Hospital when they purchased the Sony
system. Likewise, for Dr. Daniel Eun and his
associates at Temple University Hospital in
“To some extent I think it exceeded our
expectations,” says Dr. Valvo.
“Once we got it all set up, (the ROI) was
almost instantaneous,” agrees Dr. Eun. “I am
very pleased with the picture quality and the
ease of use.”
To understand Dr. Eun and Dr. Valvo's
unequivocal praise and enthusiasm for 3D
visualization in the OR, one must recognize
their past experiences with similar technology. According to Dr. Valvo, the early
prototypes were somewhat difficult to use
because they consisted of headgear or glasses
that were uncomfortable to wear or caused
headaches, among other issues. Meanwhile,
Dr. Eun says he was determined to work
in an environment where 3D visualization
was available for both trainees and surgical
assistants, as he had done when he trained at
Detroit’s Henry Ford Hospital.
“While we were training and watching, we
were not only sitting in the room observing,”
says Dr. Eun of his training.
“I was learning the operations in 3D, and
I thought that was a much better way to do
this,” he continues. “It doesn’t make much
sense if the operating surgeon is the only
person seeing in 3D.”
When he first took the job at Temple
University Hospital, Dr. Eun sought to have
an operating room designed and built around
the da Vinci robot. He felt a critical compo-
nent to the room was 3D visualization.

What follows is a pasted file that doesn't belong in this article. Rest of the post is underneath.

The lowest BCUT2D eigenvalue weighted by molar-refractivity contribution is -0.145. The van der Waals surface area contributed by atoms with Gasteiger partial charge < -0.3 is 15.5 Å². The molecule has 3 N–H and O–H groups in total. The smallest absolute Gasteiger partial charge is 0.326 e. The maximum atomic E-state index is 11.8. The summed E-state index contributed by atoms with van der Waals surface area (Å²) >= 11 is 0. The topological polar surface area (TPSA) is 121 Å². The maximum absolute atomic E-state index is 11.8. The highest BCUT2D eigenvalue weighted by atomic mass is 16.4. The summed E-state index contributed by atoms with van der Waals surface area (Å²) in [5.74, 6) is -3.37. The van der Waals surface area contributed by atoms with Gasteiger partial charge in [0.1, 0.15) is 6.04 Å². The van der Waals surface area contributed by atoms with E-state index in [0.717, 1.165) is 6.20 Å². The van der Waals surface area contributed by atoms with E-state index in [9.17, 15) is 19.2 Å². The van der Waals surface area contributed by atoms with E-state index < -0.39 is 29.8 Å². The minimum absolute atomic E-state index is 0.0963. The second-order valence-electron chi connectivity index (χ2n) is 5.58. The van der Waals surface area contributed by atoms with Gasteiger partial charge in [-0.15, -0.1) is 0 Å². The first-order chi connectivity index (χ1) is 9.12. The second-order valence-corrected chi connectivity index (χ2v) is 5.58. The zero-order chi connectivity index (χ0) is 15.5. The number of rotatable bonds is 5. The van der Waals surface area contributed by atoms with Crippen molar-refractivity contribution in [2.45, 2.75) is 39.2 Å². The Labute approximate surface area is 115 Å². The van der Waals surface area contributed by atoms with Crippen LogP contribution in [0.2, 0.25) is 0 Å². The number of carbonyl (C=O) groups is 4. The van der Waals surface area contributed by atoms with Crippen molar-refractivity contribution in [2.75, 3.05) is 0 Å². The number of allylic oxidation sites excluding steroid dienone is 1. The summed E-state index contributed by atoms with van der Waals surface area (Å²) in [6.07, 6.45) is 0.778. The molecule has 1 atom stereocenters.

Temple has a dual suite with two rooms
controlled out of one master control room.
Dr. Eun and his staff operate out of the con-
trol room, which overlooks the two ORs. Two
70-inch televisions, one for each room, allow
Dr. Eun to quickly and effectively perceive
visual information. In teaching situations, he
says, this gives him the confidence to allow
trainees to do more.
“Before, I used to look at small TV
screens, and I wasn’t sure exactly where they
were so I’d have to pull the reins in faster,” he
says. “(This system allows for) better quality
training, and it also makes for a more enjoy-
able teaching experience.”
Both surgeons emphasized their appreci-
ation for technology that allows them to train
other surgeons more effectively. According to
Dr. Valvo, the Sony system’s ability to record
what’s happening in the OR -- in 3D -- is one
of its most useful features.
“I think when one is learning something,
you want to have some kind of data or foun-
dation that you can go back to and determine
how you are doing things,” he says.
“I think you can then do a lot more
self-critiquing when you are reviewing
something in the same mode that you actually
performed, with regards to what you did right
and what you want to do better,” he contin-
ues. “So I think there is a great advantage
in that self-critiquing using this system as
opposed to just recording it on a DVD and
playing it back in 2D. You just don’t have the
same feel. It’s not the same landscape.”
As someone who works in a teaching
environment, Dr. Eun always looks for equip-
ment and technology to help assist him in his
efforts to prepare young and inexperienced
surgeons for careers in the medical field.
He strongly believes the latest technological
advancements have made his roles as mentor,
instructor, and advisor both easier and more
“If I’m operating in 3D and suddenly I
step off and somebody takes over, I’d have to
keep my head in the second console because
we have a dual console system,” he says.
“That was the only way to see where they
were. Looking at 3D monitors just didn’t cut
it. Now I can put on the 3D glasses and look
on a heads-up display and see exactly where
"When we look at the modern operating room, it's really
a team approach. Everyone should have access to all of
the assets that the surgeon has."
– Dr. John Valvo, Rochester General Hospital